Sun Protection. Sun Protection. SUN PROTECTION.


The summer usually brings people outdoors, so protecting your skin from sun damage is super important! Wear sunscreen and sunglasses folks. Cover up using lightweight, breathable clothing, stay in the shade, and plan around the sun as much as possible! Practice wearing at least 15 SPF sunscreen (shoot for 15-50+ SPF). It protects you from UV rays, prevents skin coloration and premature aging, and most importantly, reduces your chances of skin cancer (which is one of the most common cancers in the US). Just because you do not burn easily DOES NOT MEAN YOU ARE IMMUNE TO SUN DAMAGE. Everyone is at risk, so make sure to apply it every two hours when outdoors, especially on your kids! Don’t forget to put it on your ears and lips – they can burn too!


Staying Hydrated


Summer brings the heat and humidity, especially in Tennessee. Staying hydrated during this time is so important! Dehydration occurs when you lose more water than you take in. If you are thirsty, you are already dehydrated! Make sure to drink water BEFORE feeling thirsty, so keeping a bottle of water with you will help encourage you to drink regularly, especially if you’re out in the sun. Create a water drinking schedule if you think that will help or eat H2O packed foods like celery, cucumbers, tomatoes, watermelon, spinach, bell peppers, broccoli, strawberries, and grapefruit. Dehydration can lead to heat exhaustion or a heat stroke, so make sure to take it seriously!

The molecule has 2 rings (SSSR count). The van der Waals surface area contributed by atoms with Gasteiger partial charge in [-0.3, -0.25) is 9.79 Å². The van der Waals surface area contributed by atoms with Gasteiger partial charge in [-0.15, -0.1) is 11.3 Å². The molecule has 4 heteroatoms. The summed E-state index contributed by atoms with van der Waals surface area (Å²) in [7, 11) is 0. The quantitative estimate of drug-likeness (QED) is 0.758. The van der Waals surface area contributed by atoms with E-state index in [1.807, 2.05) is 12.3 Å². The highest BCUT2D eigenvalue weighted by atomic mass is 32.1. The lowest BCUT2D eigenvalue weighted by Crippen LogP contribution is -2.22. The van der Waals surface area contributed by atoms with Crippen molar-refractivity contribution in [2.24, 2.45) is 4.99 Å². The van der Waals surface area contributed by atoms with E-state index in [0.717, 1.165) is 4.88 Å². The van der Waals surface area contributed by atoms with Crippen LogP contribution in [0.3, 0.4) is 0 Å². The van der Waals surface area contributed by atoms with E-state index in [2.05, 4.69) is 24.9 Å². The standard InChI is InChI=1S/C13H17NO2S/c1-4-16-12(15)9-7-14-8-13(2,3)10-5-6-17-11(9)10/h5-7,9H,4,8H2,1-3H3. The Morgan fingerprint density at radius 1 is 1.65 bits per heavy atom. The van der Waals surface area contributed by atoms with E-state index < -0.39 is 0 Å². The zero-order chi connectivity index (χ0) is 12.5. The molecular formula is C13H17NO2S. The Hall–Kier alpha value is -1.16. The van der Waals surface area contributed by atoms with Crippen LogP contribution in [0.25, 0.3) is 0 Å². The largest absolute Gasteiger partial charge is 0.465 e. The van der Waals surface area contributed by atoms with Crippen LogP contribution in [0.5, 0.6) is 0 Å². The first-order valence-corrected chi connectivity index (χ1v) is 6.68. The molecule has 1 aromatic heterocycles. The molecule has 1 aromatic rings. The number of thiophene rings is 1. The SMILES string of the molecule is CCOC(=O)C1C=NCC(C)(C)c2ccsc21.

Heat Exhaustion


Stay cool, heat exhaustion is no joke! This happens when your body is overheated and has lost an excessive amount of water and salt due to sweating. This is why it is important to stay hydrated, take breaks during physical activity outdoors, and make sure to not leave anyone (or your pets) in a car. If you see someone or an animal in a hot car, immediately call 911. When heat exhaustion occurs, the symptoms/signs typically will be feeling weak, nauseous, moist skin, muscle cramps, headache, and have a rapid heart rate. If this happens, the best thing to do is move the person into shade, give them water, and cool them down with damp cloths. If not treated, heat exhaustion can turn into a heat stroke, which would need immediate medical attention. When this occurs, the person will have a body temperature above 103 degrees, dry and flushed skin, confusion, rapid breathing, and convulsions/unresponsiveness. If you think someone is having a heat stroke, call 911, move them to cool place, and remove unnecessary clothing. Heat exhaustion can affect any and all ages so everyone needs to make sure to stay hydrated and cooled down in the hot summer sun.


Water Safety